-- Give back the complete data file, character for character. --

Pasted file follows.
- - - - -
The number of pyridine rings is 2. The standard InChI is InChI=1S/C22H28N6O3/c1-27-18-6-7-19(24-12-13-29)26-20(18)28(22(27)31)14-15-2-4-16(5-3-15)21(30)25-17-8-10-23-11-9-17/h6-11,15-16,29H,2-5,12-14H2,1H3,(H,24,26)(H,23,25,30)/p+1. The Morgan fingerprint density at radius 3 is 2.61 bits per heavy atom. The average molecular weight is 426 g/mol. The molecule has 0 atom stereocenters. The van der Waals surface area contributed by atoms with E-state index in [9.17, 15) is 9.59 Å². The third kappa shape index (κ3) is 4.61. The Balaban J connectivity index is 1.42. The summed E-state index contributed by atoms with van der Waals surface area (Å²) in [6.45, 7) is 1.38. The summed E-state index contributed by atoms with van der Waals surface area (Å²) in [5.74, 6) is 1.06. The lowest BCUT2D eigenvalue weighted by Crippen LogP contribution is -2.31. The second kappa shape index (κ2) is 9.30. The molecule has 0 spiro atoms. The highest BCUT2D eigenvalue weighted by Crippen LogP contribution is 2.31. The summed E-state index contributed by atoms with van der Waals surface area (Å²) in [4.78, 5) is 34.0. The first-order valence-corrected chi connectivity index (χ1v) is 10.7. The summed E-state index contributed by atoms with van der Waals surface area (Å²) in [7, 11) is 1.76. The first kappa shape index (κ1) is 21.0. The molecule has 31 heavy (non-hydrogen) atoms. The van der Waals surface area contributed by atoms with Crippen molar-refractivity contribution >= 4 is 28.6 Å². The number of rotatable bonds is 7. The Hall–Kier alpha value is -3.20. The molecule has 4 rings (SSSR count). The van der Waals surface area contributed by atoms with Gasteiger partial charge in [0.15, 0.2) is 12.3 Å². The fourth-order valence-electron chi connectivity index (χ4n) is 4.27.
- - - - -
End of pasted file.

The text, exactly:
The number of pyridine rings is 2. The standard InChI is InChI=1S/C22H28N6O3/c1-27-18-6-7-19(24-12-13-29)26-20(18)28(22(27)31)14-15-2-4-16(5-3-15)21(30)25-17-8-10-23-11-9-17/h6-11,15-16,29H,2-5,12-14H2,1H3,(H,24,26)(H,23,25,30)/p+1. The Morgan fingerprint density at radius 3 is 2.61 bits per heavy atom. The average molecular weight is 426 g/mol. The molecule has 0 atom stereocenters. The van der Waals surface area contributed by atoms with E-state index in [9.17, 15) is 9.59 Å². The third kappa shape index (κ3) is 4.61. The Balaban J connectivity index is 1.42. The summed E-state index contributed by atoms with van der Waals surface area (Å²) in [6.45, 7) is 1.38. The summed E-state index contributed by atoms with van der Waals surface area (Å²) in [5.74, 6) is 1.06. The lowest BCUT2D eigenvalue weighted by Crippen LogP contribution is -2.31. The second kappa shape index (κ2) is 9.30. The molecule has 0 spiro atoms. The highest BCUT2D eigenvalue weighted by Crippen LogP contribution is 2.31. The summed E-state index contributed by atoms with van der Waals surface area (Å²) in [4.78, 5) is 34.0. The first-order valence-corrected chi connectivity index (χ1v) is 10.7. The summed E-state index contributed by atoms with van der Waals surface area (Å²) in [7, 11) is 1.76. The first kappa shape index (κ1) is 21.0. The molecule has 31 heavy (non-hydrogen) atoms. The van der Waals surface area contributed by atoms with Crippen molar-refractivity contribution >= 4 is 28.6 Å². The number of rotatable bonds is 7. The Hall–Kier alpha value is -3.20. The molecule has 4 rings (SSSR count). The van der Waals surface area contributed by atoms with Gasteiger partial charge in [0.15, 0.2) is 12.3 Å². The fourth-order valence-electron chi connectivity index (χ4n) is 4.27.